Using FreeRTOS with AVR

Hi techies and hobbyists,

We are excited to work with a nice freeRTOS port for Arduino and AVR based microcontrollers by Felipu. Given below are the steps to use this amazing library with Arduino boards.


We changed our Arduino development platform to PlatformIO and found it a good IDE for both beginners and professionals, having good features such as code completion and real-time semantic error checking using Lint and Clang tools.  For getting started with PlatformIO refer to our earlier blog post.

Users can either install the freeRTOS library using the platform.ini file generated using the project manager or can use the terminal to install the required libraries.

platformio.ini — -home-dhanish-Documents-ArduinoSamples-FreertosTest — Atom_085.png

# Using platform.ini file

lib_deps = 507

# Using library Id

platformio lib install 507

# Using library Name

platformio lib install “FreeRTOS”


Upload the following sample code and check whether everything works fine.

#include <Arduino_FreeRTOS.h>

// define two tasks for Blink & AnalogRead
void TaskBlink( void *pvParameters );
void TaskAnalogRead( void *pvParameters );

// the setup function runs once when you press reset or power the board
void setup() {

  // initialize serial communication at 9600 bits per second:

  while (!Serial) {
    ; // wait for serial port to connect. Needed for native USB, on LEONARDO, MICRO, YUN, and other 32u4 based boards.

  // Now set up two tasks to run independently.
    ,  (const portCHAR *)"Blink"   // A name just for humans
    ,  128  // This stack size can be checked & adjusted by reading the Stack Highwater
    ,  NULL
    ,  2  // Priority, with 3 (configMAX_PRIORITIES - 1) being the highest, and 0 being the lowest.
    ,  NULL );

    ,  (const portCHAR *) "AnalogRead"
    ,  128  // Stack size
    ,  NULL
    ,  1  // Priority
    ,  NULL );

  // Now the task scheduler, which takes over control of scheduling individual tasks, is automatically started.

void loop()
  // Empty. Things are done in Tasks.

/*---------------------- Tasks ---------------------*/

void TaskBlink(void *pvParameters)  // This is a task.
  (void) pvParameters;

  Turns on an LED on for one second, then off for one second, repeatedly.

  Most Arduinos have an on-board LED you can control. On the UNO, LEONARDO, MEGA, and ZERO
  it is attached to digital pin 13, on MKR1000 on pin 6. LED_BUILTIN takes care
  of use the correct LED pin whatever is the board used.

  The MICRO does not have a LED_BUILTIN available. For the MICRO board please substitute
  the LED_BUILTIN definition with either LED_BUILTIN_RX or LED_BUILTIN_TX.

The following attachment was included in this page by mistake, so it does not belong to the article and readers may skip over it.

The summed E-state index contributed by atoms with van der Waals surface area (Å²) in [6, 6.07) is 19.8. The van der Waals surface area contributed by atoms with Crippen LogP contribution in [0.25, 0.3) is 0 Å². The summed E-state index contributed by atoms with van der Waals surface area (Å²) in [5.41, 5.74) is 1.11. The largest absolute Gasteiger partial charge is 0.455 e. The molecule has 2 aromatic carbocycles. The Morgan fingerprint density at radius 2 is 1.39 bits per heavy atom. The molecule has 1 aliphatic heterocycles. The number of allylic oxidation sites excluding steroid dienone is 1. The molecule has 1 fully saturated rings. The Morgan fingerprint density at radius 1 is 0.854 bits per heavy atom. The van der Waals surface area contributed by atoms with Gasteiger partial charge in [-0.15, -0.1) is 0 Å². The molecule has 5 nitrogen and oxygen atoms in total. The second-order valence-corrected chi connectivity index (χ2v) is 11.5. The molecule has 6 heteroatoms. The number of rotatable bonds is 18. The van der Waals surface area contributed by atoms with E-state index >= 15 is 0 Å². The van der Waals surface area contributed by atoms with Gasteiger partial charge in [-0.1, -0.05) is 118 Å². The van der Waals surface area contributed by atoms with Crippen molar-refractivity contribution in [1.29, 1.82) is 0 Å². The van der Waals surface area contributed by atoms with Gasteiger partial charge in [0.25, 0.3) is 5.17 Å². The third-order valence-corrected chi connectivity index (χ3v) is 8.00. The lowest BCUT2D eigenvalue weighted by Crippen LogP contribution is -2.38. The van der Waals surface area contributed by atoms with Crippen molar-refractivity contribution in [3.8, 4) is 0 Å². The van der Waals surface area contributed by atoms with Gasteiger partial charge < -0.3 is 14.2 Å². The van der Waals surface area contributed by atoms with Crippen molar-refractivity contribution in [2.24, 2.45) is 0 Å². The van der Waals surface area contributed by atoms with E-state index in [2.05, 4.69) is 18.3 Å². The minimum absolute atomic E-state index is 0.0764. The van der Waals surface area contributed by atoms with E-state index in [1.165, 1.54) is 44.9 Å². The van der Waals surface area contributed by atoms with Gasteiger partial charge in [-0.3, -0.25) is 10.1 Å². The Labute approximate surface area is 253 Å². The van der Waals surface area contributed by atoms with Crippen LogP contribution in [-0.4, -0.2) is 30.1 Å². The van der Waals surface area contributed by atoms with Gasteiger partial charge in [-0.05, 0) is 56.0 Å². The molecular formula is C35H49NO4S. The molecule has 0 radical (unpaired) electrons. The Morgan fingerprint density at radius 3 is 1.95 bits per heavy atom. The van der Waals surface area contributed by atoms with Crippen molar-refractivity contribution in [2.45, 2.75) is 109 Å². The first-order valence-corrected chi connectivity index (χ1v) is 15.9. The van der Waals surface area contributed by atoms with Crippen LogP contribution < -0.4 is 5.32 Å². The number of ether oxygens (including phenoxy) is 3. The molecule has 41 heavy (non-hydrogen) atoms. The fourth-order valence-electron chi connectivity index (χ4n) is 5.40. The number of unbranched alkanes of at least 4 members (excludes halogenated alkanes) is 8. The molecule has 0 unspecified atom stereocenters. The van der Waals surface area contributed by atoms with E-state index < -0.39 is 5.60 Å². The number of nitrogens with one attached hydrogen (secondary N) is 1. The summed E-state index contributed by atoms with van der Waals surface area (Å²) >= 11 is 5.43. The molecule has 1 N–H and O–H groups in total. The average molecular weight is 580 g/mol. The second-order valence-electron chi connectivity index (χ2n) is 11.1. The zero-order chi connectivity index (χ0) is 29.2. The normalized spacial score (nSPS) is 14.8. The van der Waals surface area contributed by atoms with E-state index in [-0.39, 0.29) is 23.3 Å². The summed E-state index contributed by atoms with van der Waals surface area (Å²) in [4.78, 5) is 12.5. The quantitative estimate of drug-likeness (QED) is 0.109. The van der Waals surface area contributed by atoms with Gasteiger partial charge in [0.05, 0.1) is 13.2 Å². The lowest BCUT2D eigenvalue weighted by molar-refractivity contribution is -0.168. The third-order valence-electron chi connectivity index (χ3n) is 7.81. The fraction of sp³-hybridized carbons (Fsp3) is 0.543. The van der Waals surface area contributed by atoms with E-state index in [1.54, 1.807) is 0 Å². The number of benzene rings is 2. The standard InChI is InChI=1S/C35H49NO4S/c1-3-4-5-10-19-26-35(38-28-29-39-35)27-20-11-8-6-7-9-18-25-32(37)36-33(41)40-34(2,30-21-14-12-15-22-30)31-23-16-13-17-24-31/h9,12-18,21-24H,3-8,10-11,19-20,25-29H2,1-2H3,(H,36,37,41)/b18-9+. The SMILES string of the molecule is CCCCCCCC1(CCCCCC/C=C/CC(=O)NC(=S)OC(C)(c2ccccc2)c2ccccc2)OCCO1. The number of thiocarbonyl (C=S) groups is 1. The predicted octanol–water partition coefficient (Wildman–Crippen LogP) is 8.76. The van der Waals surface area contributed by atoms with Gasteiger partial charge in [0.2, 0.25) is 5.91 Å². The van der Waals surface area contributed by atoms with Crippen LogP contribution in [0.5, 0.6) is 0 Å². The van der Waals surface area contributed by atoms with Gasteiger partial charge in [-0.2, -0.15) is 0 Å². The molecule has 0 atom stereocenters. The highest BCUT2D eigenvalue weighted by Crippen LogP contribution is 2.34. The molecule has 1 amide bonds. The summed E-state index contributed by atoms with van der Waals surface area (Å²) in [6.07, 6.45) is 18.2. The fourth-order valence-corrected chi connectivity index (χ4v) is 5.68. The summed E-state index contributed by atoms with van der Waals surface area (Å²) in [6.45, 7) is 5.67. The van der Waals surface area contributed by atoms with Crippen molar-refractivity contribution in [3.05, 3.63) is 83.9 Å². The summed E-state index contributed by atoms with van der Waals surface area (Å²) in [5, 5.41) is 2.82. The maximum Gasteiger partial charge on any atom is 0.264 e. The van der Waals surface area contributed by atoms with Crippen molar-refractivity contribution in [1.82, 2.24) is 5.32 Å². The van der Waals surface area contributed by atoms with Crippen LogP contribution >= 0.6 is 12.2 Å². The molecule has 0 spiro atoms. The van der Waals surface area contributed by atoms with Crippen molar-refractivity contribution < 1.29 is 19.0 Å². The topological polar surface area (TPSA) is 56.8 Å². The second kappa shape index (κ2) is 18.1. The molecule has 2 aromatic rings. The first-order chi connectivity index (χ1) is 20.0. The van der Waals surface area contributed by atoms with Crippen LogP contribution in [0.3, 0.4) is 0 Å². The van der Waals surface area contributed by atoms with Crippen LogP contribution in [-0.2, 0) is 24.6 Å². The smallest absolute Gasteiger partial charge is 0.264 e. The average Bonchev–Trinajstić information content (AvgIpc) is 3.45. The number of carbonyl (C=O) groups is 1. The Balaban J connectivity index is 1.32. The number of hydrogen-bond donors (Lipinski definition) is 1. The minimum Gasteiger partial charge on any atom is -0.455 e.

e.g. pinMode(LED_BUILTIN_RX, OUTPUT); etc.

  If you want to know what pin the on-board LED is connected to on your Arduino model, check
  the Technical Specs of your board  at

  This example code is in the public domain.

  modified 8 May 2014
  by Scott Fitzgerald

  modified 2 Sep 2016
  by Arturo Guadalupi

  // initialize digital LED_BUILTIN on pin 13 as an output.

  for (;;) // A Task shall never return or exit.
    digitalWrite(LED_BUILTIN, HIGH);   // turn the LED on (HIGH is the voltage level)
    vTaskDelay( 1000 / portTICK_PERIOD_MS ); // wait for one second
    digitalWrite(LED_BUILTIN, LOW);    // turn the LED off by making the voltage LOW
    vTaskDelay( 1000 / portTICK_PERIOD_MS ); // wait for one second

void TaskAnalogRead(void *pvParameters)  // This is a task.
  (void) pvParameters;

  Reads an analog input on pin 0, prints the result to the serial monitor.
  Graphical representation is available using serial plotter (Tools > Serial Plotter menu)
  Attach the center pin of a potentiometer to pin A0, and the outside pins to +5V and ground.

  This example code is in the public domain.

  for (;;)
    // read the input on analog pin 0:
    int sensorValue = analogRead(A0);
    // print out the value you read:
    vTaskDelay(1);  // one tick delay (15ms) in between reads for stability

After running the sample code you can see that the LED is blinking per second. You may think that the program is similar to a conversional blink LED program. Open the Serial terminal with 9600 as baudrate and see the output. Mindblowing!! right??. LED blinking and Serial port printing at the same time!!. Explore the power of RealTime OS and FreeRTOS.


FreeRTOS getting started

PlatformIO freeRTOS installation guide

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